I believe the meaning of the word sorry has changed, but it’s not too late to make it mean something again.

Negative Feedback

I’ve talked at length in the past about the best feedback being the criticisms existing customers are willing to provide about your company’s products or services.  Online channels have created a platform for customers to voice their opinions publicly.

Below, Mike Kujawski discusses how companies should throw away their fears and take advantage of opportunities to capitalize on the valuable insights negative feedback can provide.

How Twitter Can Be an Effective Research Tool

Beyond its usefulness as a means for improving customer service, a tool like Twitter can be used to gather valuable information and in turn assess the needs of your target customers. It is important to remember that most people don’t know what they want, so asking them directly is more or less a waste of time and resources.

Instead, we must learn to ask the difficult questions that uncover the insights that will help improve the products and services that we offer. What a person likes is far less valuable than understanding what people dislike. As long as a company is willing to do something about it, negative feedback or conversation about a product will undoubtedly provide the most significant long term return.

Twitter provides a unique space for like minded individuals to connect, share information and communicate their opinions. It’s in spaces like these that we must learn to analyze conversation and determine the right questions to ask when conducting traditional market research. Conversation sparks opportunity for real opinion and the valuable insights that come with recognizing customer needs beyond those that are most obvious.

Customers can only tell you what they want based on what they recognize as possible, but its the job of a marketer to define that realm of possibility. It’s our job as marketers to get beyond the answers we already know and recognize that there are increasingly effective channels for doing so online.

Using Social Media for Customer Interaction

In a time when many companies have begun providing information for ‘free’ through blogs, webinars and other online channels it can be difficult to put real a value on published content.  There is a fine line between providing information for free and providing additional value to existing and potential customers. The consumer perception of something that is free is that it’s more disposable than something they’ve paid for. Providing too much (or the wrong content) for free could act to devalue your existing products and services rather than promote your company’s position within its industry.  It’s important that you understand these online channels as not only an opportunity to build your brand, but as an opportunity to provide better value and improved service to your customer base.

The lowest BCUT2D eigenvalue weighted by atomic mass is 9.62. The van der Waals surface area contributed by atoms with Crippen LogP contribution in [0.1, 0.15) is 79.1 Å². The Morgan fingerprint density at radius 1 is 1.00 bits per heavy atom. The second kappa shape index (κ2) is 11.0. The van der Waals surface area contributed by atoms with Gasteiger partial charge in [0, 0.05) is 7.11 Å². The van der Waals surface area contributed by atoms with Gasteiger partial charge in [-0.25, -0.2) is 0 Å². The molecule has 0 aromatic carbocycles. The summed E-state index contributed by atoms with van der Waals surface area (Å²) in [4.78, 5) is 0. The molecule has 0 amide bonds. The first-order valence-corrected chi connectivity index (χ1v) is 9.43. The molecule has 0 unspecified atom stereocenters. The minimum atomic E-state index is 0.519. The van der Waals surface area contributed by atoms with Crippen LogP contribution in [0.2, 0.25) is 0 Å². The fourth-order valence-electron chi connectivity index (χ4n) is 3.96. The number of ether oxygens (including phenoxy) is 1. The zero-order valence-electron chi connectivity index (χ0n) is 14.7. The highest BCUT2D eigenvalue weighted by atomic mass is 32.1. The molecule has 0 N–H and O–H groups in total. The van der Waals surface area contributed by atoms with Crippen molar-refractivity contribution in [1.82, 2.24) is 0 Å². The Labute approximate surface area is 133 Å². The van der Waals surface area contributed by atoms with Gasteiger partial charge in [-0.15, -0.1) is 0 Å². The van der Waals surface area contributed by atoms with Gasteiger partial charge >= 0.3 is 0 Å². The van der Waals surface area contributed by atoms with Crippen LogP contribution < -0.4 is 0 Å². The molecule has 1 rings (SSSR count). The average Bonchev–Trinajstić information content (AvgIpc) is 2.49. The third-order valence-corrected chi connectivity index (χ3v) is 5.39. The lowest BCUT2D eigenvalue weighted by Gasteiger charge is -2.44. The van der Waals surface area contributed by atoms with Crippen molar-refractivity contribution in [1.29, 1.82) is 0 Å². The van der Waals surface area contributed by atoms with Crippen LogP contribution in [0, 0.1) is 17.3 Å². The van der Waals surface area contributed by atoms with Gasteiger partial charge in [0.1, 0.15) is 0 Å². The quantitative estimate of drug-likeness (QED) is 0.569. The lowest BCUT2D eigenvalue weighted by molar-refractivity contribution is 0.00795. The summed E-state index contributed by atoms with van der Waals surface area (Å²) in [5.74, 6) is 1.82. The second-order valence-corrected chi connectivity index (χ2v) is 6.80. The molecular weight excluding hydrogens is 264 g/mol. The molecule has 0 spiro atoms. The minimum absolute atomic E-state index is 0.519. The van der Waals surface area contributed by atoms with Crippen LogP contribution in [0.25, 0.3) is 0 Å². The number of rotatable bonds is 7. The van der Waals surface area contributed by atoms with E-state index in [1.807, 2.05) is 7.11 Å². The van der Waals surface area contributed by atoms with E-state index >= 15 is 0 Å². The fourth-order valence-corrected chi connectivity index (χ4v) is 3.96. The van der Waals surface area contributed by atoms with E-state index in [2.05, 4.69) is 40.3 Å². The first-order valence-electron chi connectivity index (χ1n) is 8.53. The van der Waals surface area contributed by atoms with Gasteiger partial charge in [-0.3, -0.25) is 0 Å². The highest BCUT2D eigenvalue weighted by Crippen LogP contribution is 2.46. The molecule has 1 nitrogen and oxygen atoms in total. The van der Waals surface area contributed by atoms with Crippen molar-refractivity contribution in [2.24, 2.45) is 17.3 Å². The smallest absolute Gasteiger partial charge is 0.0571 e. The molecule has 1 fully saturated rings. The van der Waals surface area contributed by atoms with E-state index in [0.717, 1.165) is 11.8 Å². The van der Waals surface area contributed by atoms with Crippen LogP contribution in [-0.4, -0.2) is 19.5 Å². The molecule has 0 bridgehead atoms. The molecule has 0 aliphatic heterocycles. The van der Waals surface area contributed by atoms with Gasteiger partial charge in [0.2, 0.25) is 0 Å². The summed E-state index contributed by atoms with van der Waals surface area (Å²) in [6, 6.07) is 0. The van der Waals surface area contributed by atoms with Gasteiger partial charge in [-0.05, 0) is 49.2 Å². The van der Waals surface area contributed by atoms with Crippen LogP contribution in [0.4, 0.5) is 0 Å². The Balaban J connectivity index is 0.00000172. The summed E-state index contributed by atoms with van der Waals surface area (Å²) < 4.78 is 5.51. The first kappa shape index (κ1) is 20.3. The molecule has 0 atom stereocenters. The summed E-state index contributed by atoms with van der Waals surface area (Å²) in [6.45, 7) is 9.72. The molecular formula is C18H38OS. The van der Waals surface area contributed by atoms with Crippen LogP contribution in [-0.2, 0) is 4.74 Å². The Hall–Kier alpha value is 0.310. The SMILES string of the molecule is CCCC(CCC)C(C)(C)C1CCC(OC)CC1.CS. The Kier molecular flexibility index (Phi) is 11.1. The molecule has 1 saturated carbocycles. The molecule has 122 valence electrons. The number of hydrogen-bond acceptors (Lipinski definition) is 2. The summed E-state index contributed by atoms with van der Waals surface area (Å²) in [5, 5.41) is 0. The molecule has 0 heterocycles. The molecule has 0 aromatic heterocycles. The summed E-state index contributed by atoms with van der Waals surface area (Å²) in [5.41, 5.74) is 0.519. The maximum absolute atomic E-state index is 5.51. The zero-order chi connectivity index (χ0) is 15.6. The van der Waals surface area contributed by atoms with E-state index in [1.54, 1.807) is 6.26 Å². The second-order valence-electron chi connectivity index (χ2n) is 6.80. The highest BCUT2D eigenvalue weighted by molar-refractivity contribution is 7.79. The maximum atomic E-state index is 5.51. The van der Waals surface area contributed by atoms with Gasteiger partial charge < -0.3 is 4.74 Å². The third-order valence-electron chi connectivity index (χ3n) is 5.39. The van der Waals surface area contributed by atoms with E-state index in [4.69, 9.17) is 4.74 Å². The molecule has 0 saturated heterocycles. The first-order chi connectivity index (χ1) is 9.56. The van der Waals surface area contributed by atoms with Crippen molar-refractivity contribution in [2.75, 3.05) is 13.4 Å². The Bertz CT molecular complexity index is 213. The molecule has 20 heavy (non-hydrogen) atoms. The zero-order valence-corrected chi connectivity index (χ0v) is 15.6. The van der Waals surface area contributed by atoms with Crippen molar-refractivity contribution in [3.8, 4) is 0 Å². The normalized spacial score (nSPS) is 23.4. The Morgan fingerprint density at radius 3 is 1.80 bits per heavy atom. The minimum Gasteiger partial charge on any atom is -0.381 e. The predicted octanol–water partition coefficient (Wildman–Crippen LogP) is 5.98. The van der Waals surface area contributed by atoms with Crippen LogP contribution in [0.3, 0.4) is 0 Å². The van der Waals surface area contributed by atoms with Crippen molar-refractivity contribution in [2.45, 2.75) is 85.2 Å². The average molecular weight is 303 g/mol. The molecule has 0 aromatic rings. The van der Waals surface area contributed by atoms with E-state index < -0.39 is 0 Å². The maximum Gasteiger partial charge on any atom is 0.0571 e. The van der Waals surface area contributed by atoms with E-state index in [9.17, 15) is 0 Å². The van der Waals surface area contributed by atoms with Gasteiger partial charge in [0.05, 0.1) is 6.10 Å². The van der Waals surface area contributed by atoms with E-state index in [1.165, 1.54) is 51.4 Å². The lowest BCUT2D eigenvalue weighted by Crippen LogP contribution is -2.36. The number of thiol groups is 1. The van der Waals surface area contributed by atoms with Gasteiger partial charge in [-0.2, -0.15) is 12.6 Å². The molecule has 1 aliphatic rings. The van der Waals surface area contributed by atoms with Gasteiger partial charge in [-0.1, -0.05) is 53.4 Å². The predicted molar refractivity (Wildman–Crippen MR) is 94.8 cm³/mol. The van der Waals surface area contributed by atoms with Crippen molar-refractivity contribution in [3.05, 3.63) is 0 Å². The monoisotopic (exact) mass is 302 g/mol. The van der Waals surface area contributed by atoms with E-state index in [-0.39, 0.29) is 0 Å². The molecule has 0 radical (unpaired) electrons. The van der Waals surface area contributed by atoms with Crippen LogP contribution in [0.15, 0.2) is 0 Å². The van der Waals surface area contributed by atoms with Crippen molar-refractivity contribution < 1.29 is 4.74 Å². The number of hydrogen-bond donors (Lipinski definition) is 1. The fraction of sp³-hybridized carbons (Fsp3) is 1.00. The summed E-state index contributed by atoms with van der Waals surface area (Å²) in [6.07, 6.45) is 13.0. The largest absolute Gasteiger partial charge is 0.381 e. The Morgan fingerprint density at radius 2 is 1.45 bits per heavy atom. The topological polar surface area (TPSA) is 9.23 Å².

Online channels are special because they provide an opportunity for communication and interaction to scales never before achievable offline.  As I pointed out last week, 81% of holiday shoppers read customer reviews online.  What people can learn about your products and your brand online is an important part of the selling experience and acquiring new customers.

Do not be afraid of negative comments or feedback.

Many companies shy away from what are actually huge opportunities to build a more prominent presence online, simply because they are concerned that negative feedback will damage their reputation.  The truth is, if customers have a problem with your product, they’re probably talking about them anyways.  By avoiding feedback, you’re missing an opportunity to improve your products and learn what customers really want.  Truly progressive companies are the ones that aren’t afraid to tackle criticism and feedback head-on.   If customers have insights that aren’t being properly communicated, one could actually make the argument that, by avoiding regular feedback, organizations aren’t properly servicing their customers’ interests.  In most cases, customers will appreciate a company’s efforts to get to know their needs and will be happy simply knowing that they are being listened to.  

This Pizza Tastes Like Cardboard

Domino’s Pizza is an example of a company that used negative feedback to improve their product offering.  Despite being ranked first in pizza delivery and value, feedback received by customers helped management recognize the need for an improved taste and renewed product image.  One of the most frequently heard comments they received was that their pizza tasted like cardboard.  Domino’s has since gone back to the drawing board to create a new, better tasting pizza they believe will help improve their product’s reputation. They’ve embraced social media outreach to help reinvent their brand (see video below). If they hadn’t asked though, they never would have known what people really thought. 

For more on the online project visit:  www.pizzaturnaround.com

It’s not enough to listen to only the people who happily purchase your products on a regular basis, because they’re probably going to buy your products anyways.  When it comes to social media we need to embrace the opportunities it creates to get to the heart of our customers problems and figure out what we can do to alleviate their pain points.